Lung Cancer Patients: Post-Surgery Exercise Beneficial
Article date: May 27, 2008
The benefits of exercise are well-documented in people without cancer. A growing body of research also shows that exercise can help people with the disease, too -- by reducing fatigue, improving physical functioning, and boosting overall wellbeing. And according to preliminary findings from researchers at Duke University Comprehensive Cancer Center, even some of the most challenged patient groups can reap the rewards.
"This study adds credibility to other studies that show exercise helps during and after cancer treatment," said Anna Schwartz, FNP, PhD, FAAN, professor of nursing at Arizona State University, avid cyclist, and long-time survivor of non-Hodgkin lymphoma. She was not involved with the research.
The Duke team found that most patients who had surgery for non-small cell lung cancer were able to tolerate moderate exercise within a month of their operation and were less fatigued and gained greater fitness as a result. The findings, while early, are encouraging for a group whose treatment can have profoundly negative effects on their quality of life. The study will be discussed in a poster presentation on Sunday, June 1st at the annual American Society of Clinical Oncology meeting in Chicago.
"Previous studies have demonstrated that exercise can benefit cancer survivors but lung cancer patients have been a particularly challenging group, because surgery on the lung was perceived to have a restrictive effect on the amount of exercise a person can do," said Lee Jones, PhD, lead researcher of the study. "What we found is that it is safe for patients to perform relatively high-intensity endurance exercise, they can stick with it, and they are functioning and feeling a lot better as a result."
Jones and his colleagues recruited 20 patients who recently had lung cancer surgery to take part in a 14-week exercise program. Patients rode a stationary bike for an hour three times a week under the supervision of a trainer, who tailored programs to each patient's specific needs. Researchers measured participants' oxygen levels during the workout to gauge fitness. They also evaluated the patients' fatigue and assessed their emotional and physical health, as well as the quality of their social, work, and family relationships.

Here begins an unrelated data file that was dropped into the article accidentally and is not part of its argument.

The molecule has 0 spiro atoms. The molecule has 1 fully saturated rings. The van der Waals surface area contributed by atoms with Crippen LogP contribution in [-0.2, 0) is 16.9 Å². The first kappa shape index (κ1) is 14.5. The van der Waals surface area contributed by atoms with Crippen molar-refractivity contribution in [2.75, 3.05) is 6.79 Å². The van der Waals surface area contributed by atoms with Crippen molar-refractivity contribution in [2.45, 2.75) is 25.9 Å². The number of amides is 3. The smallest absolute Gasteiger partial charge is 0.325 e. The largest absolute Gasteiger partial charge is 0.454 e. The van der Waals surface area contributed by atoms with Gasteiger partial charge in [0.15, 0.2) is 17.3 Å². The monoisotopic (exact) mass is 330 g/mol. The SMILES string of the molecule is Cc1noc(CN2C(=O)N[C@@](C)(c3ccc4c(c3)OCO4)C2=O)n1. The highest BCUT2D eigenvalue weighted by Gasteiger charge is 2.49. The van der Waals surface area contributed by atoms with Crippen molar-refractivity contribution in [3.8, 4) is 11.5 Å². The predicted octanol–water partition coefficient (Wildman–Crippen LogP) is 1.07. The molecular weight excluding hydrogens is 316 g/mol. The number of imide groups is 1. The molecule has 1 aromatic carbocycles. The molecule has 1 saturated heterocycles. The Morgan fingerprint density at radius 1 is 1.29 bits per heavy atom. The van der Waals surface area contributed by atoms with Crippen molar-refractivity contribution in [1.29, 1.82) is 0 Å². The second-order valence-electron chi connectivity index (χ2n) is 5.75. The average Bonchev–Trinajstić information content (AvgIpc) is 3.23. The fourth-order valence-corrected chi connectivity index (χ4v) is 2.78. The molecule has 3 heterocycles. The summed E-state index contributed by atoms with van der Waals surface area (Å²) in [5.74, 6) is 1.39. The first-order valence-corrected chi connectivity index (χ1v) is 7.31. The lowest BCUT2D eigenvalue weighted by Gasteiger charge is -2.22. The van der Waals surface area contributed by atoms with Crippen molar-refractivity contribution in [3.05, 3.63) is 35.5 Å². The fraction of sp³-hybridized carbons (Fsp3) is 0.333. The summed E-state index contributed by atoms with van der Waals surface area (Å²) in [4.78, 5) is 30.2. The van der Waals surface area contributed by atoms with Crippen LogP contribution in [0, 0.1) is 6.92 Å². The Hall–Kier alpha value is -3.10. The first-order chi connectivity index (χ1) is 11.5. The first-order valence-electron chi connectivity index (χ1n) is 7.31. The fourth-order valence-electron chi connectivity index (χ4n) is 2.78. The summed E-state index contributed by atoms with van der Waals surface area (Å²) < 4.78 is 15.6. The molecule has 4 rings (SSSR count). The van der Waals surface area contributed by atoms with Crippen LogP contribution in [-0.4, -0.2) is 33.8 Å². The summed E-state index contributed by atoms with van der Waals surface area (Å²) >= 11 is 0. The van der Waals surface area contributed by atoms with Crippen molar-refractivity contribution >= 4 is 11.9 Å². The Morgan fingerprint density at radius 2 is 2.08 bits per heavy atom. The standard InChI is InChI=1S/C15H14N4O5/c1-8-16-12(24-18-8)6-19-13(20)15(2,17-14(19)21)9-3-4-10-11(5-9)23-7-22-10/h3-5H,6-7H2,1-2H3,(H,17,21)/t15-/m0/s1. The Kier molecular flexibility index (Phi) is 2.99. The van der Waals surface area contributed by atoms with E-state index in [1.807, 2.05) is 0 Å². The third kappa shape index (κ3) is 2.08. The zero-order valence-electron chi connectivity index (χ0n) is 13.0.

Over the course of the 14 weeks, the Duke team found that patients who attended sessions saw significant gains. They reported less fatigue and better quality of life, and saw boosts in their overall fitness, particularly for patients who were not undergoing treatment. Nineteen patients completed the study and the overall attendance rate was 82%. "We were working with a highly motivated group to begin with," said Jones, "But there were a lot of other things that contributed to the high attendance rate. The program was challenging, highly motivational, and individualized to each patient. "
Study participant Danny Robbins is proof.
Prior to the study, Robbins knew he needed to exercise but he could never seem to form a habit. His work schedule was always too demanding and there was always a good excuse to skip the gym. After he was diagnosed with cancer and went through surgery, the Duke team approached him about the program, and he decided to go for it. "Before I participated in this study, I struggled with walking in the neighborhood with my wife," he said. "Now, I exercise five days a week. It's become a habit, one I'm going to keep for the rest of my life. Exercising has helped me get my strength back, and I'm so thankful for that."
Robbins says one of the reasons the program works for him is the camaraderie that's formed between him and the staff. "I missed a couple days because I was out of town, and everyone was asking about me."
For more on this topic, see our document, Physical Activity and the Cancer Patient and Q & A: Should You Exercise During Cancer Treatment?
"Effect of aerobic exercise training on cardiorespiratory fitness and quality of life in postsurgical non-small cell lung cancer patients." Author: L. Jones. Abstract No: 7577.
Reviewed by: Members of the ACS Medical Content Staff
ACS News Center stories are provided as a source of cancer-related news and are not intended to be used as press releases.
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